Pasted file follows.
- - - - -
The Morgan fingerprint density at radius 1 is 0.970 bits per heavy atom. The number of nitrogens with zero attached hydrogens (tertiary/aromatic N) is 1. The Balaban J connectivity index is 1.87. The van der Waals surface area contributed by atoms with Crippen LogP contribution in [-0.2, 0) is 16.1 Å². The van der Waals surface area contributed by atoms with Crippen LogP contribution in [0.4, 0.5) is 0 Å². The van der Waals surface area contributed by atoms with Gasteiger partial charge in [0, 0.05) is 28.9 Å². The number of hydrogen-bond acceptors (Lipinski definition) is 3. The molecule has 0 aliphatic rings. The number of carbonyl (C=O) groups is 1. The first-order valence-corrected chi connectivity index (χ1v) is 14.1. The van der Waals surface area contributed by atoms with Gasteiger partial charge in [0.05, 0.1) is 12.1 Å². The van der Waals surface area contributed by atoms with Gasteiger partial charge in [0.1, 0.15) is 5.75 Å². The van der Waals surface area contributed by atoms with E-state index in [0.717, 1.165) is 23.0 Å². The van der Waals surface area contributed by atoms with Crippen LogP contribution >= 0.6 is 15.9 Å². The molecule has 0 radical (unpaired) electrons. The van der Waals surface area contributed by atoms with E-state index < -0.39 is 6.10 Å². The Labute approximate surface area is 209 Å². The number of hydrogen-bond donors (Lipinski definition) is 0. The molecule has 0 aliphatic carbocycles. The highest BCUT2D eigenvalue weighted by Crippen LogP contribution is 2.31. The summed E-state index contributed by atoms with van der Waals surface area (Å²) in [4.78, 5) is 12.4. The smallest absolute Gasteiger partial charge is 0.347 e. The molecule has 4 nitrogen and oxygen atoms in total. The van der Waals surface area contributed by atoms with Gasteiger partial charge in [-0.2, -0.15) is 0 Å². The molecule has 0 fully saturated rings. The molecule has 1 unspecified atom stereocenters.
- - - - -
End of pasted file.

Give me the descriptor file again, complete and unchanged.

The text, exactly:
The Morgan fingerprint density at radius 1 is 0.970 bits per heavy atom. The number of nitrogens with zero attached hydrogens (tertiary/aromatic N) is 1. The Balaban J connectivity index is 1.87. The van der Waals surface area contributed by atoms with Crippen LogP contribution in [-0.2, 0) is 16.1 Å². The van der Waals surface area contributed by atoms with Crippen LogP contribution in [0.4, 0.5) is 0 Å². The van der Waals surface area contributed by atoms with Gasteiger partial charge in [0, 0.05) is 28.9 Å². The number of hydrogen-bond acceptors (Lipinski definition) is 3. The molecule has 0 aliphatic rings. The number of carbonyl (C=O) groups is 1. The first-order valence-corrected chi connectivity index (χ1v) is 14.1. The van der Waals surface area contributed by atoms with Gasteiger partial charge in [0.05, 0.1) is 12.1 Å². The van der Waals surface area contributed by atoms with Gasteiger partial charge in [0.1, 0.15) is 5.75 Å². The van der Waals surface area contributed by atoms with E-state index in [0.717, 1.165) is 23.0 Å². The van der Waals surface area contributed by atoms with Crippen LogP contribution >= 0.6 is 15.9 Å². The molecule has 0 radical (unpaired) electrons. The van der Waals surface area contributed by atoms with E-state index < -0.39 is 6.10 Å². The Labute approximate surface area is 209 Å². The number of hydrogen-bond donors (Lipinski definition) is 0. The molecule has 0 aliphatic carbocycles. The highest BCUT2D eigenvalue weighted by Crippen LogP contribution is 2.31. The summed E-state index contributed by atoms with van der Waals surface area (Å²) in [4.78, 5) is 12.4. The smallest absolute Gasteiger partial charge is 0.347 e. The molecule has 4 nitrogen and oxygen atoms in total. The van der Waals surface area contributed by atoms with Gasteiger partial charge in [-0.2, -0.15) is 0 Å². The molecule has 0 fully saturated rings. The molecule has 1 unspecified atom stereocenters.